About four kilometres to the west of the Imperial City at Huế was the second point of historical interest we visited on our day-long cruise excursion in the Vietnamese city. The Pagoda of the Celestial Lady (known in Vietnamese as Chùa Thiên Mụ) was a little over five minutes of driving time in the coach following the road running along the northern bank of the Perfume River. About fifty metres before the pagoda area was a reasonably large car park to handle a fair number of tourist buses and there was a scattering of shops and stalls in the area, a café and toilets, as well as quite a few locals resting up in hammocks strung between the trees, something we noticed quite a lot of in Vietnam.
Steep steps led up to the impressive seven-tier tower that marked the entrance to the pagoda complex but there weren’t too many of them so it should be climbable by most people. Each tier of the octagonal tower is three metres high and dedicated to a different Buddha. The pagoda was originally constructed in 1601 after the governor of the area heard of the prophecy of the Celestial Lady who foretold the building’s construction by a great lord. Over the intervening centuries the pagoda underwent expansion by different rulers but suffered considerable damage during a cyclone in the early years of the twentieth century.
In the area immediately surrounding the tower was a building containing a stone turtle with a stele on its back.
Beyond the tower there was a walled section with another stele out in front and decorated openings allowing people to pass through to the gardens and buddhist temple beyond.
As you’d expect from a place like this the area was very peaceful. The walls and trees obscured any sight of the city beyond and served to muffle any sounds of vehicles.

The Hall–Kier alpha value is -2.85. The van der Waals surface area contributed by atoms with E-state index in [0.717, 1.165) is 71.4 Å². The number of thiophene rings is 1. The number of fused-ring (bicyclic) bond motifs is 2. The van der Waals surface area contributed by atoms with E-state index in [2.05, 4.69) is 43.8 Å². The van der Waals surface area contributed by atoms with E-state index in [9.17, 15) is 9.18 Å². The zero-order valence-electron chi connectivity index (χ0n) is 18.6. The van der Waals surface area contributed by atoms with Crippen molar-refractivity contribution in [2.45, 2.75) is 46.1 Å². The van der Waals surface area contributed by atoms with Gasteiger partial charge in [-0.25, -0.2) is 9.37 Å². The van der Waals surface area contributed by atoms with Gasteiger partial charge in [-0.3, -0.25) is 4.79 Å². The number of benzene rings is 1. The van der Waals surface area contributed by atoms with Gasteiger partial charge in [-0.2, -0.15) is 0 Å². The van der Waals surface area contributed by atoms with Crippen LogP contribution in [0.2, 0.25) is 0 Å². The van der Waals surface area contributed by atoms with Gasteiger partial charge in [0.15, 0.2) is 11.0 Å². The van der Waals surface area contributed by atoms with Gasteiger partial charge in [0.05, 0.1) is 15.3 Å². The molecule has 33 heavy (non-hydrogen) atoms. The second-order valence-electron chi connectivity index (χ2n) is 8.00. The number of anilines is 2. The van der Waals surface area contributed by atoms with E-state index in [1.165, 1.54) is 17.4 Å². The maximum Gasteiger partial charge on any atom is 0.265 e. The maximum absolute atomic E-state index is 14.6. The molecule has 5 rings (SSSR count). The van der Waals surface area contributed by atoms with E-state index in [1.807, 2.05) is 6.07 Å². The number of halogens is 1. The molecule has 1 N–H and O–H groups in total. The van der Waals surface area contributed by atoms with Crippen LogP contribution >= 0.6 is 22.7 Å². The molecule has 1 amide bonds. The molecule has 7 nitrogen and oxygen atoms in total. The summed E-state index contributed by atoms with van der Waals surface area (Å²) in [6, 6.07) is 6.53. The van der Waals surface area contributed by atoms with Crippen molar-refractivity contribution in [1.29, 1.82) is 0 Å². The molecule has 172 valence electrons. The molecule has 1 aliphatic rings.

It was possible to go into the main hall of the temple if shoes were removed and there was a place set outside for the burning of incense, neither of which activity we engaged in; the former because it was a little crowded with everyone jostling for a view and the latter because I don’t do well around incense. I have a history of fainting when I smell it which I’ve always taken to be nature’s way of telling me to step away from the whole religion thing.
We only had a short period of time at the Pagoda Of The Celestial Lady but in fairness there wasn’t a huge amount to see. If you’re in Huế then it’s an easy place to find and visit and it’s free to enter but if you are pressed for time then it doesn’t have the range of things to see that might make you think it’s worthwhile diverting from where you are to take a look around. On the other hand, as a restful spot to seek out your inner calm there’s nothing to fault it at all.
One thing the pagoda also has, though, is some relatively recent historical significance.
From 1955 to 1963 Ngo Dinh Diem declared himself the president of South Vietnam following elections where more people voted than were registered to do so. That would probably get him some support today from political leaders in the UK and USA. He didn’t need to worry about an international backlash as he was a staunch anti-communist so could rely on American aid anyway. Diem was also Catholic and imposed his views on the country banning divorce and abortion, closing brothels, tightening adultery laws – that would probably also get him some support today from political leaders – but he also started to restrict buddhist practices in a country with a long tradition of them and his hard line against anyone who opposed him saw some of his foreign support wane. Weird to think that these days we’ve probably got political leaders who’d look at that sort of religious discrimination and ruthless approach to enemies as something to admire once again. Anyhoo…
Diem’s intransigence to Buddhist demands for equal treatment led to increasing numbers of protests – many in and around Huế – to the extent that anti-communist nationalist members of the ruling body and military began to talk about the need for a coup and stability after clearing with America first that it wouldn’t do anything to interfere or retribute. It still ticked their “Don’t Like The Commies” box so they said yes and another strong reason for that also ties in with the pagoda. In 1963 a protesting Buddhist monk – Thích Quảng Đức – was driven to a busy intersection in Saigon and set himself on fire.
The self-immolation photograph was seen all around the world and had a profound effect on the US president at the time, Kennedy, making the decision to back the coup an easier one to make. Hồ Chí Minh and the North Vietnamese leadership saw the backing of the coup as a further advancement of America’s imperialist desires in the region and, well, we all know what that led to within a few years. You can still see the car that drove Thích Quảng Đức to his symbolic suicide at the Pagoda of the Celestial Temple so if one of the key events leading up to the Vietnam War interests you then it’s worth visiting for that reason alone.